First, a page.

Posted on July 21, 2010 by Megan
Available at RPGNow.com
As the Introduction states, this is a distillation of the core of Chaosium’s Basic Role Playing system, the mechanic that has powered many of the company’s best-known games such as Call of Cthulhu and RuneQuest. While the full system fills many pages, it is simple enough for the core to be presented fully-playable here, as an introduction or for use with a setting other than the main game lines.
The Introduction continues with an explanation of what role-playing games are all about, particularly useful if you’re using this work as an introduction to this type of game as well as to the BRP system. In describing what role-playing consists of, mention is made of the range of genres and settings you can play in… and this core system will enable you to play in any of them, with a suitable selection of character skills. What you need to play, typical lengths of game sessions, dice and the role of the Game Master round out the chapter.
Chapter 2: Characters looks at creating a character to play. The central parts remain the same, whatever setting you intend to play him in. Your character needs an identity (things like name and appearance), he’ll need basic characteristics (strength, dexterity and so on) and he will know a range of skills. Characteristics are rolled using 3d6, and various other things are derived from the raw scores. Skills are all measured as a percentage chance of success, and each one has a fairly low starting percentage that sometimes is based on one of the characteristics… and then as you decide what the character knows and can do at the outset of the game, you can increase the skills appropriate to his profession and background by spending points. Some equipment and an idea of what he’s doing wherever your game begins and he’s ready for play.
Naturally, for a core set of rules, the range of professions and skills available are quite narrow. Other books provide more, based on the genre and setting involved, and it is always open for players and GMs to come up with their own. The chapter ends with some examples of character creation.
Next, Chapter 3: System looks at how you actually use that character’s abilities in play to determine his chance of success or failure at, well, whatever it is he is trying to do. Die rolls are used when it matters – for your character or for the plot – what the outcome is, and when the task being undertaken is one that you may not be able to do with any guarantee of success – most characters can walk up the stairs or make a cup of tea without difficulty, but if you are fighting or defusing bombs or driving a chariot in the arena it’s a bit more chancy! The basic roll to succeed is a percentage under a relevant skill’s chance as written on the character sheet, but other factors such as the difficulty of the task and whether someone is opposing you will affect the number you need. You have a chance to improve any skills that have been used successfully at the end of the game session.
Chapter 4: Time examines how time passes during the course of a game. Sometimes several days or weeks pass with just a couple of sentences, while upon occasion you need to know what is happening in detail, minute-by-minute – compare a sea voyage with a fight, for example. Different skills use a different amount of time for a single use, from a few seconds to spot something, to minutes to hold a conversation in a foreign language to hours or days spent doing research or painting a picture.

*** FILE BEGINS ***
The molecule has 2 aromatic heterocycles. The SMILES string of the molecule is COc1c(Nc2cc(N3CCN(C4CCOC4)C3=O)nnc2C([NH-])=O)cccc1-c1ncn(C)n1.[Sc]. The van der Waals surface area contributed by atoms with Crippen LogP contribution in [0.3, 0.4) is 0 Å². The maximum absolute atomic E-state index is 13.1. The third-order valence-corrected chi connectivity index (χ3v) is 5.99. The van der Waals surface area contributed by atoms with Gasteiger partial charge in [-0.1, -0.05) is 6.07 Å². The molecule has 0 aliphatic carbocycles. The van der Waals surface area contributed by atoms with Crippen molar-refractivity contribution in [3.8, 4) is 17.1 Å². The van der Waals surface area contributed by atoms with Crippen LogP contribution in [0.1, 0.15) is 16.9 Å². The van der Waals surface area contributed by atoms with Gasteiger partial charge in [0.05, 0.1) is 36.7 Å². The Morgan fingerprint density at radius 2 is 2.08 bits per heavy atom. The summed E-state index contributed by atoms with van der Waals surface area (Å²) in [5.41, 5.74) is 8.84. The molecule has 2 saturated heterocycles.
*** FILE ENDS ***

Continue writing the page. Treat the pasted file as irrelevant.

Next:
Then comes Chapter 5: Combat. This may or may not be a focus of your game, but it’s inevitable in most adventures that at some point your character will have to use force to achieve his goals… or to defend himself against someone who wants to stop him at all costs. Naturally, this is one time you need to take the action step-by-step taking turns to ensure that everyone gets a chance to participate. Characters can wield weapons, dodge, move around and undertake other actions as appropriate. Taking damage and healing it are also covered.
Next Chapter 6: Spot Rules looks at characters’ chances of noticing something – which may be a bit vital like someone sneaking up to attempt to bash your character over the head! Or a vital clue that will make your investigation so much easier. There’s also some examples of events in play, combat and otherwise, here.
Chapter 7: Adventures presents some brief encounters that serve to demonstrate both the rules in action and the breadth of possibilities available in terms of genre, setting and style. Rescue a messenger and his vital message from the clutches of Cardinal Richeleau as group of Musketeers, trek across a wilderness planet in the far future, loot a golden idol from a jungle temple… or even rob a present-day bank! Each brief encounter (and there are several more as well as those mentioned) gives a situation, a map, sample characters and details of the opposition: plenty to try the system out. There are also a few additional monsters for good measure.
This serves as an excellent introduction to this particular game mechanic, indeed to role-playing as a pastime, and lays the groundwork to enable you to decide just what sort of game you would like to play. It’s complete and playable as it stands, but if you choose to acquire further material, you will not have to ‘unlearn’ anything, this core quickstart is true to the full ruleset.
Review by Megan Robertson